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Engineering Economics for the 21st Century

Engineering Economics for the 21st Century

Paul Marnell

ISBN: 978-1-119-08543-0

Feb 2016

240 pages

$108.99

Description

Provides a modern presentation that eliminates the seven limitations of past and present engineering economics texts:
  • Contains the 12-FACTOR Calculator, an Excel spreadsheet designed by author to provide the values of the 12 factors of engineering economics for arbitrary values of ig ( ), and N
  • Contains the ANNUAL and PRESENT WORTH COMPARISON Calculators with Component Replacements forcomparing equipment purchase quotations
  • Defines quasi-simple investments and presents a Step-by-Step procedure for calculating their IRRs and balances
  • Presents a classification of the four common non-simple investments and provides Step-by-Step procedures for calculating their IRRs and balances
  • Compares the different profitability measures for the same investment: pretax IRR, aftertax IRR, aftertax sensitivity analysis, net present value, accounting rate of return, benefit-cost ratio, and payback period

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Preface VII

1 Overview of Engineering Economics

1.1 Why Study Engineering Economics 1

1.2 Text Objectives 2

2 Foundation of Engineering Economics

2.1 Loan Elements

2.1.1 Monies Transferred 3

2.1.2 Balances, Interest Rate & Total Interest 4

2.1.3 Interest Rate Specifications 5

2.1.4 Analogy Between Loans & Rentals 6

2.2 Cash Flows

2.2.1 Definitions 7

2.2.2 Cash Flow Diagram 7

2.3 Fundamental Repayment Equation

2.3.1 Definitions 8

2.3.2 Derivation 9

2.3.3 Total & Normalized Total Interests 10

2.3.4 Using the Fundamental Repayment Equation 10

2.4 Worth, Factors & Equivalence

2.4.1 Worths of a Cash Flow 14

2.4.2 Factors for a Cash Flow 16

2.4.3 12-FACTOR Calculator 18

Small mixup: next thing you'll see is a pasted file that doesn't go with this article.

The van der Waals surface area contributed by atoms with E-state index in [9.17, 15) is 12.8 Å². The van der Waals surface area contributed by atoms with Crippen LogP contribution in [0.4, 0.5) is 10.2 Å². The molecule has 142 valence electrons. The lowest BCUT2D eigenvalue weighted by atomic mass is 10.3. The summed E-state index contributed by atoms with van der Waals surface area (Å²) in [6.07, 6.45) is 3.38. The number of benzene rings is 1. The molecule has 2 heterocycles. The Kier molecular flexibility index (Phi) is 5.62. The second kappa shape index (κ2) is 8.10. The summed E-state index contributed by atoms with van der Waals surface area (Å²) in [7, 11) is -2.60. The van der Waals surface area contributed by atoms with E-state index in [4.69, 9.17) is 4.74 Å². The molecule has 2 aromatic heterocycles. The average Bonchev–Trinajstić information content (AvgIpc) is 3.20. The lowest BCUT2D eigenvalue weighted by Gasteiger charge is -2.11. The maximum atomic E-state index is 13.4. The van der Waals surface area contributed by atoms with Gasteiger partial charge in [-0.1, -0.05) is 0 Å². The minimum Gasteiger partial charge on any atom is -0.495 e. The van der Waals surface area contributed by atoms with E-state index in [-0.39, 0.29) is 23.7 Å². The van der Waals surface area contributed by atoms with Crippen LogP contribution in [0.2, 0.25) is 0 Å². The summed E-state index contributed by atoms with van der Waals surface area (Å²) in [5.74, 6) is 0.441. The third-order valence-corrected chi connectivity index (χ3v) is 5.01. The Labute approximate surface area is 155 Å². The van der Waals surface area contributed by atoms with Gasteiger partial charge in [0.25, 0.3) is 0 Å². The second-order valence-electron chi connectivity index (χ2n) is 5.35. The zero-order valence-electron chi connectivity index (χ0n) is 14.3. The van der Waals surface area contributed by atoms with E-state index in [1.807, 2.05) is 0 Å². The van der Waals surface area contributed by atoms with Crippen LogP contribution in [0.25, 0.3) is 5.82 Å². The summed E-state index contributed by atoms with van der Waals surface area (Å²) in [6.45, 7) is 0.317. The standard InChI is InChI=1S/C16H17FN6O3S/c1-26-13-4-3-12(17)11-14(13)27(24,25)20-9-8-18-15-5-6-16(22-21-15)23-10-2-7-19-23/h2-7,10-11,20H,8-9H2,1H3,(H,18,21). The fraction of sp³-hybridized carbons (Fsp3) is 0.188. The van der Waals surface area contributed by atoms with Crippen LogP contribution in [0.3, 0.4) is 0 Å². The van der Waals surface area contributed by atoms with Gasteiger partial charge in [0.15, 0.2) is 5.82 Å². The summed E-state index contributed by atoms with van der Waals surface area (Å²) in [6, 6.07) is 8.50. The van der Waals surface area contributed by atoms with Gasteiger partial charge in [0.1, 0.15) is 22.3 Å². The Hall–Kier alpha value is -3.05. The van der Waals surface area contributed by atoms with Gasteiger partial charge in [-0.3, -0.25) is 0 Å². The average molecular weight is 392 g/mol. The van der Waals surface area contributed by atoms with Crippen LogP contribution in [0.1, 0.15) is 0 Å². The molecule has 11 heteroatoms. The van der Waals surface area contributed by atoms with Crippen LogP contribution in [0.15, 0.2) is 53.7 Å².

2.4.4 Present & Future Worths of a Series 19

2.4.5 Equivalence 20

2.5 General Repayment Equation (GRE)

2.5.1 Balance Equation 21

2.5.2 Derivation of the GRE 22

2.5.3 Total Interest Equation 23

2.5.4 Applications of the GRE 24

2.6 Uniform Series Factors & Uniform Worth Factors of a Cash Flow

2.6.1 Present Worth Factor 26

2.6.2 Future Worth Factor 29

2.6.3 Uniform Worth of a Present Cash Flow 30

2.6.4 Uniform Worth of a Future Cash Flow 33

2.6.5 Shifted Basic Series 36

2.7 Gradient Series Factors

2.7.1 Present Worth Factor 39

2.7.2 Future Worth Factor 43

2.7.3 Uniform Worth of a Gradient Series 43

2.8 Geometric Gradient Series Factors

2.8.1 Present Worth Factor 46

2.8.2 Net Present Worth Factor 48

2.8.3 Future Worth Factor 50

2.8.4 Uniform Worth of a Geometric Gradient Series 51

2.9 Rate of Return of a Simple Investment

2.9.1 Comparison of Loans & Investments 53

2.9.2 Rate of Return of an Investment 54

2.9.3 Simple Investments 56

2.10 Calculating the IRR% with Excel

2.10.1 IRR Function 57

2.10.2 Spreadsheet Cells 59

2.10.3 Goal Seek Command 59

2.11 Classification of the Examples 60

2.12 Developing the 12-FACTOR Calculator

2.12.1 Creating the 12-Factor Functions in Excel 61

2.12.2 12-FACTOR Calculator 62

2.12.3 Excel’s Three Factor Functions 63

2.13 Summary 64

2.14 Problems 65

3 Intermediate Balances and Other Interest Rates & Series

3.1 Intermediate Balances

3.3.1 Intermediate Balance Equations 69

3.1.2 Annual Interests of a Home Mortgage 71

3.1.3 Recursive Calculation of Intermediate Balances 74

3.2 Other Interest Rates

3.2.1 Annual Percentage Yield 76

3.2.2 Simple Interest 78

3.2.3 Continuous Compounding 79

3.3 Composite Series

3.3.1 Introduction 81

3.3.2 Decreasing Linear Series 83

3.3.3 Composite Series Transformation Procedure 84

3.4 Summary 86

3.5 Problems 86

4 Annual Worth Comparisons

4.1 Introduction

4.1.1 Definitions 89

4.1.2 Rationale & Consistency of Annual Worth Comparisons 90

4.2 Specified Service Time

4.2.1 Introduction 91

4.2.2 ANNUAL WORTH COMPARISON Calculator 92

4.2.3 Using the ANNUAL WORTH COMPARISON Calculator 93

4.2.4 Component Replacement Costs 94

4.2.5 Adding Component Replacement Costs to the ANNUAL WORTH COMPARISON Calculator 95

4.2.6 Effect of the MARR on a Least-Cost Study 96

4.3 Indefinite Service Time

4.3.1 Least Common Multiple 97

4.3.2 Repeatability Assumption 98

4.3.3 Comparison of Specified & LCM Service Times 99

4.3.4 Disadvantages of the LCM Service Time 101

4.4 Other Cost Alternatives

4.4.1 Extra Capacity Versus Staged Construction 101

4.4.2 Dissimilar Alternatives 104

4.4.3 Irregular Alternatives 105

4.5 Perpetual Service Time

4.5.1 Definition 107

4.5.2 Three Annual Worth Limits 107

4.6 Annual Worth Investment Calculations 109

4.6 Summary 111